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      Unraveling the effect of Gd doping on the structural, optical, and magnetic properties of ZnO based diluted magnetic semiconductor nanorods†

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      RSC Advances
      The Royal Society of Chemistry

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          Abstract

          The structural, magnetic, and optical properties of the pristine and Gd-doped ZnO nanorods (NRs), prepared by facile thermal decomposition, have been studied using a combination of experimental and density functional theory (DFT) with Hubbard U correction approaches. The XRD patterns demonstrate the single-phase wurtzite structure of the pristine and doped ZnO. The rod-like shape of the nanoparticles has been examined by FESEM and TEM techniques. Elemental compositions of the pure and doped samples were identified by EDX measurement. Due to the Burstein–Moss shift, the optical band gaps of the doped samples have been widened compared to pristine ZnO. The PL spectra show the presence of complex defects. Room temperature magnetic properties have been measured using VSM and revealed the coexistence of paramagnetic and weak ferromagnetic ordering in Gd 3+ doped ZnO-NRs. The magnetic moment was increased upon addition of more Gd ions into the ZnO host lattice. The DFT+U calculations confirm that the presence of vacancy-complexes has a significant effect on the structural, electronic, and magnetic properties of a pristine ZnO system.

          Abstract

          Gd doped ZnO nanorods.

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          From ultrasoft pseudopotentials to the projector augmented-wave method

          Physical Review B, 59(3), 1758-1775
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            First principles methods using CASTEP

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              Nanobelts of semiconducting oxides.

              Ultralong beltlike (or ribbonlike) nanostructures (so-called nanobelts) were successfully synthesized for semiconducting oxides of zinc, tin, indium, cadmium, and gallium by simply evaporating the desired commercial metal oxide powders at high temperatures. The as-synthesized oxide nanobelts are pure, structurally uniform, and single crystalline, and most of them are free from defects and dislocations. They have a rectanglelike cross section with typical widths of 30 to 300 nanometers, width-to-thickness ratios of 5 to 10, and lengths of up to a few millimeters. The beltlike morphology appears to be a distinctive and common structural characteristic for the family of semiconducting oxides with cations of different valence states and materials of distinct crystallographic structures. The nanobelts could be an ideal system for fully understanding dimensionally confined transport phenomena in functional oxides and building functional devices along individual nanobelts.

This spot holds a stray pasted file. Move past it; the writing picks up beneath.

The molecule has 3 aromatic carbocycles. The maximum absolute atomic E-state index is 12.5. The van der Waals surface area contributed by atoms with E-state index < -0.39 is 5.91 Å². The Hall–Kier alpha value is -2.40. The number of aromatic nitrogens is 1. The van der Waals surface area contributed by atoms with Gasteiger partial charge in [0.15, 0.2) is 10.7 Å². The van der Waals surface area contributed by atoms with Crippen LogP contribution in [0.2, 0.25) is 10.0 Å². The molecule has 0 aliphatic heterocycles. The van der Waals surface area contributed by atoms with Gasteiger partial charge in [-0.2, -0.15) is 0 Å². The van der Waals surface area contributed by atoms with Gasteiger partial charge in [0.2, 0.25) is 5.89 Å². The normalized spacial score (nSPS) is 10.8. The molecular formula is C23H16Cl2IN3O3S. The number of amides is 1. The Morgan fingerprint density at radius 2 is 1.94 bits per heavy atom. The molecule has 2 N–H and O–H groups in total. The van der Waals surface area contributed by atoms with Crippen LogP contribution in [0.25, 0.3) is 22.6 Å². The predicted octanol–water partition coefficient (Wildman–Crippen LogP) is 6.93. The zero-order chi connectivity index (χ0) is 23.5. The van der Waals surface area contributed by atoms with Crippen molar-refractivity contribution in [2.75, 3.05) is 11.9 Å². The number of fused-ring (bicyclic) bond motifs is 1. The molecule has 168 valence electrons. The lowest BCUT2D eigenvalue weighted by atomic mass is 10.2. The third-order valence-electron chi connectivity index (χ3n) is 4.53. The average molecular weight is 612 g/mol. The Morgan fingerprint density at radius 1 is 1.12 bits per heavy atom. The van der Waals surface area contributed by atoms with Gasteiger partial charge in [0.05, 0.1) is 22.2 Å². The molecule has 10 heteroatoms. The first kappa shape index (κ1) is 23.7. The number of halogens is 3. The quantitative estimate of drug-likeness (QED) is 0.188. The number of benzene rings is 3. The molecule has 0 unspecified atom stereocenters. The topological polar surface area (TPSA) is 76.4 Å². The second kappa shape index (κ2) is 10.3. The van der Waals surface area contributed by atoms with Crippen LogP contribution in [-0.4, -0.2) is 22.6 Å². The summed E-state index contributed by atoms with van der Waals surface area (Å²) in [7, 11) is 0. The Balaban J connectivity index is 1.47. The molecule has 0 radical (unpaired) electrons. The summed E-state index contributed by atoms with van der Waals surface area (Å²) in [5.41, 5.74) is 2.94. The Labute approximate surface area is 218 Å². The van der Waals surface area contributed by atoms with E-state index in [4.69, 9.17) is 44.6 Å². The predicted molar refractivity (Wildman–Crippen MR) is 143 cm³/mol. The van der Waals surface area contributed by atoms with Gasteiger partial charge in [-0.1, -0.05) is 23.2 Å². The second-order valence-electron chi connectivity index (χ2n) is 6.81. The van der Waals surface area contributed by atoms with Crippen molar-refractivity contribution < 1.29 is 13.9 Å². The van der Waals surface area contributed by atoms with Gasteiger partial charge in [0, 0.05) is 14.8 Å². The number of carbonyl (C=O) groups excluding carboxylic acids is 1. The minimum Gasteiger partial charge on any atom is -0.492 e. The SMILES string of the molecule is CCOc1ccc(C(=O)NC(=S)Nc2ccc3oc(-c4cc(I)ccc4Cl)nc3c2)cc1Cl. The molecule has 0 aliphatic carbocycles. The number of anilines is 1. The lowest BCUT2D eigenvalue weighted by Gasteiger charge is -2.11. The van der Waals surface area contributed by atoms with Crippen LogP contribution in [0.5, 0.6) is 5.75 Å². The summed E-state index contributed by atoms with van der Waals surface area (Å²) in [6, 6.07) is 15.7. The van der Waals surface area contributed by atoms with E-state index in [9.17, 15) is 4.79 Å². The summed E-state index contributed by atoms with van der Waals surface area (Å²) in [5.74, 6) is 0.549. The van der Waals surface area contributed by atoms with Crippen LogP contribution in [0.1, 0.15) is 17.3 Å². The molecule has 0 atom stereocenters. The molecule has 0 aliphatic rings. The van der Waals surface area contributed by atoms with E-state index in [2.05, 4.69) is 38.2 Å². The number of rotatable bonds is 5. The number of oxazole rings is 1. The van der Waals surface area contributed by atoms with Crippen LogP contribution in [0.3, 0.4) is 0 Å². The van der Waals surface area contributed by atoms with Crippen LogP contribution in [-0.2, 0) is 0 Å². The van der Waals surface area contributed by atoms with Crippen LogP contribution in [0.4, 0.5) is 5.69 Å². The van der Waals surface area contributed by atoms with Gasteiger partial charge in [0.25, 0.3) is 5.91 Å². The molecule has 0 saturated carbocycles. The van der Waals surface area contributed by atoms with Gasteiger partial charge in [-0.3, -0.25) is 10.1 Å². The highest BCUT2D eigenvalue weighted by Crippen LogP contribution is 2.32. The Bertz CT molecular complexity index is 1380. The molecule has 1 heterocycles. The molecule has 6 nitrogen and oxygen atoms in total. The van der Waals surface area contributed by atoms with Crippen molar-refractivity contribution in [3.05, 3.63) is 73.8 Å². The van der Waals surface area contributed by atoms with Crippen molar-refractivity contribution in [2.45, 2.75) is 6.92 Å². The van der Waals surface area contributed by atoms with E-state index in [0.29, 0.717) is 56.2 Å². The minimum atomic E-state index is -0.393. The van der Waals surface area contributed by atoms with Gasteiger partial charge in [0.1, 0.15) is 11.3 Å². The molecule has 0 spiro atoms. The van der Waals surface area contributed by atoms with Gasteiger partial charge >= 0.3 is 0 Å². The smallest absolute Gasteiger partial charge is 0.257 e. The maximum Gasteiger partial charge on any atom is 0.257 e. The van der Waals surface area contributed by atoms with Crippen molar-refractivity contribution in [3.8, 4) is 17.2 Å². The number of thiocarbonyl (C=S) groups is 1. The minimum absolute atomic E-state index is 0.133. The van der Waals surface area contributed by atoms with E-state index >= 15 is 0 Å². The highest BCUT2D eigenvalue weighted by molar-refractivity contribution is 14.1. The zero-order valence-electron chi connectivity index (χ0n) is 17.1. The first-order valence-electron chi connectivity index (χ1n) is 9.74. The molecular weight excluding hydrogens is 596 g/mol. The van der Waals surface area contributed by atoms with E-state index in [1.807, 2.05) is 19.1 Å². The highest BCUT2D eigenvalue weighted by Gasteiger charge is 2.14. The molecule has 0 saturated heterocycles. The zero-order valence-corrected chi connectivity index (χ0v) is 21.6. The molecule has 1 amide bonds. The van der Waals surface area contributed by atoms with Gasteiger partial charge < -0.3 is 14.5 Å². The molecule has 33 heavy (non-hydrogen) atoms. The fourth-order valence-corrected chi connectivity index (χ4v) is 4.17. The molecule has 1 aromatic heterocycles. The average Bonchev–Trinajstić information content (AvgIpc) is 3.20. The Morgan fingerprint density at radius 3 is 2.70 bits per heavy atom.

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                Author and article information

                Journal
                RSC Adv
                RSC Adv
                RA
                RSCACL
                RSC Advances
                The Royal Society of Chemistry
                2046-2069
                16 October 2019
                15 October 2019
                16 October 2019
                : 9
                : 57
                : 33207-33221
                Affiliations
                [a] Department of Ceramic, College of Materials Engineering, University of Babylon 51002 Hilla Iraq m.obeid8686@ 123456gmail.com +9647812307281
                [b] Department of Physics, College of Education for Pure Sciences, University of Babylon Hilla Iraq
                Author information
                https://orcid.org/0000-0001-7595-4982
                https://orcid.org/0000-0002-9996-1279
                https://orcid.org/0000-0002-6639-2962
                Article
                c9ra04750f
                10.1039/c9ra04750f
                9073360
                35529138
                155581a3-a396-418b-a541-08f70d74200a
                This journal is © The Royal Society of Chemistry
                History
                : 24 June 2019
                : 11 October 2019
                Page count
                Pages: 15
                Categories
                Chemistry
                Custom metadata
                Paginated Article

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